A View of Bracciano
(Paul Brill)


One of the finest among his later works, Bril’s impressive View of Bracciano shows the stronghold built by the Orsini between 1470 and 1485 . The painting is very well preserved and the scene is filled with anecdotal incident. A young man humbly lifts his hat to the travellers in their carriage, while the visitors are protected from brigands by a servant holding a musket. In all likelihood this cavalcade is escorting members of the Orsini family, the owners of the estate. Their status is confirmed by the three spans of horses pulling the carriage. The vehicle suggests a movement towards the middle distance in the landscape.

The painting shows Bril’s considerable powers of observation at their best. Many details are masterfully rendered, such as the meticulously painted laundry hanging from the windows of houses in the village. Noteworthy is the subtlety with which he has given the illusion of a soft haze hanging above the lake. The alternating zones of dark and light lend the landscape a clarity of structure and also provide a convincing suggestion of depth of field. This principle was aptly described by Edward Norgate: ‘Yet one generall rule I had from my old friend, Paolo Brill, which hee said will make a Lanscape “Caminare”, that is move or waIke away, and that is by placing Darke against Light, and light against Darke. His meaning is best understood by Circumlocution, viz. that part of your Lanscape soever is light, the next adiacent ground to be proportionably darke, or shadowed, and that again second with light and then shady againe, till you come to the nearest ground, where all ends with strong and darke shadowes, to sett of all the rest’. The English connoisseur must have met Bril a few years before, during his visit to Rome in 1622, where he was acquiring works of art for his patron Thomas Howard, Earl Arundel, who, in fact, owned several paintings by Bril.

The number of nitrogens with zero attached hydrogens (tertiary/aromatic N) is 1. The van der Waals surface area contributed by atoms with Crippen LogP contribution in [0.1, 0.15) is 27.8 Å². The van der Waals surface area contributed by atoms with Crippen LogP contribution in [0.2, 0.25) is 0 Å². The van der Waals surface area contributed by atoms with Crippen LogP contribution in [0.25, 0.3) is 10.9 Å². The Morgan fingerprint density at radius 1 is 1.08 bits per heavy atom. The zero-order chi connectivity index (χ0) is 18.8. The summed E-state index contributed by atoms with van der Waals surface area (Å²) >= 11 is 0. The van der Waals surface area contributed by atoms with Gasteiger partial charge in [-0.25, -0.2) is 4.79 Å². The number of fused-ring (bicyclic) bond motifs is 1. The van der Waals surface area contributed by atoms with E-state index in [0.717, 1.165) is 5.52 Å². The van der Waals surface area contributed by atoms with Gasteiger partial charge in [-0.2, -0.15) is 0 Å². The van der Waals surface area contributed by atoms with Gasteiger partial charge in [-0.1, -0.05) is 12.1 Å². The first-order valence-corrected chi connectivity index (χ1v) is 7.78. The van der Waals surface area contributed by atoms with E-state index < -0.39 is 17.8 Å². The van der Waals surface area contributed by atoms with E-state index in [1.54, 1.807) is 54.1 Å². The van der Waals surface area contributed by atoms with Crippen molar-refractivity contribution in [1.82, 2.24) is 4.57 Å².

Bril and his contemporaries did not paint outdoors. However, he must have made in situ sketches of the stronghold, the lake and the surrounding village. He probably followed the same procedure with the topographical series of estates of the Mattei family, where he is documented as making drawings on the spot, which are now also lost. Unfortunately no documents relating to the commission for the View of Bracciano have yet been found. On stylistic grounds the picture may be dated shortly after 1620, since the execution is very similar to that of Landscape with Cephalus and Procris, dated 1621, from the Torlonia collection, now in the Galleria d’Arte Antica in Palazzo Barberini ( 1084). The oblong shape of the picture indicates that it was probably intended to be hung as part of a particular architectural ensemble. The picture may be the one referred to in an inventory drawn up in 1698 (see above), attributing the painting to Antonio Tempesta (1555-1633). No view of Bracciano by this artist is known and the Bril might have been given to him in error, on the basis of the prominent horses for which Tempesta is best known.